Standing on a stage and trying to make people laugh is not easy. Comedy is a serious business.
During my last year in England, I thought I would have a go at Stand Up Comedy, to see if I had what it takes. I took a course run by Logan Murray in London (I’d highly recommend the course to any comedy wannabes) at the end of which was a showcase, where we had around 5 minutes in front of a live paying audience.
I cringe every time I watch the video of my performance, I was nervous and halfway through my set I forgot my routine.
I got a few precious laughs but not a lot. I followed on from the showcase with six more “gigs”, before I left UK for Georgia. I am glad I had a go, but I don’t think I would have made it in the competitive world of stand up, as there are some very funny people out there.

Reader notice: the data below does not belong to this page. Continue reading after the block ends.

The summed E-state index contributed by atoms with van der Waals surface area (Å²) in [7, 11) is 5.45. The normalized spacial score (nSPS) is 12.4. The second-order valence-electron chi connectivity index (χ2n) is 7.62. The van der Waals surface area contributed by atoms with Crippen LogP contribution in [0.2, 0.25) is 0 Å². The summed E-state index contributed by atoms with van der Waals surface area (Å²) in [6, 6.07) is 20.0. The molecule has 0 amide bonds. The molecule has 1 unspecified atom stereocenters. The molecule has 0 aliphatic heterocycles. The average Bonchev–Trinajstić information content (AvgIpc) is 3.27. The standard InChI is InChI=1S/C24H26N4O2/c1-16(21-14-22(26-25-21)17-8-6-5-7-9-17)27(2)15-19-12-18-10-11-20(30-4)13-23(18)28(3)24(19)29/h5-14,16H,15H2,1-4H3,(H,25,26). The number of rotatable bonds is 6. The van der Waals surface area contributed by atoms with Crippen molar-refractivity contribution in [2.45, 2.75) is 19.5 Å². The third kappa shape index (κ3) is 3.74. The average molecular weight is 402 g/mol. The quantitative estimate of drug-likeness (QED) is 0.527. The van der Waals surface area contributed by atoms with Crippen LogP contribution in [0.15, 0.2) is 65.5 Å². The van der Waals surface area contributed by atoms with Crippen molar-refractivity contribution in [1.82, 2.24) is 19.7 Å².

I saw Jimmy Carr perform back in 2000, when he was starting and I was underwhelmed by his performance, a few years after he was a household name (at least in England), he had worked his socks off honing his craft, looking to get a gig every night.
Doing the comedy course I met a lot of fascinating and funny people, many of whom I am still in contact with through Facebook, on Twitter I follow some comedians like Ricky Gervais and Dara O’ Briain. My favourite stand ups tend to be the Irish comedians like Dara, Ed Byrne, Aidan O’Hanlon and Dave Allen. Also on the circuit there are many very funny female comedians like Sarah Millican, Janey Godley, Gemma Goggin, Susan Murray and Karen Bayley…repudiating the myth that women can’t be funny.
I have no aspirations now to do any further stand up, but I might have a go at comedy writing. One of the reasons for starting this blog was to practise writing (not comedy writing per se), as any skill you wish to gain requires an investment in effort (Jimmy Carr being a prime example).
Details of the comedy course I attended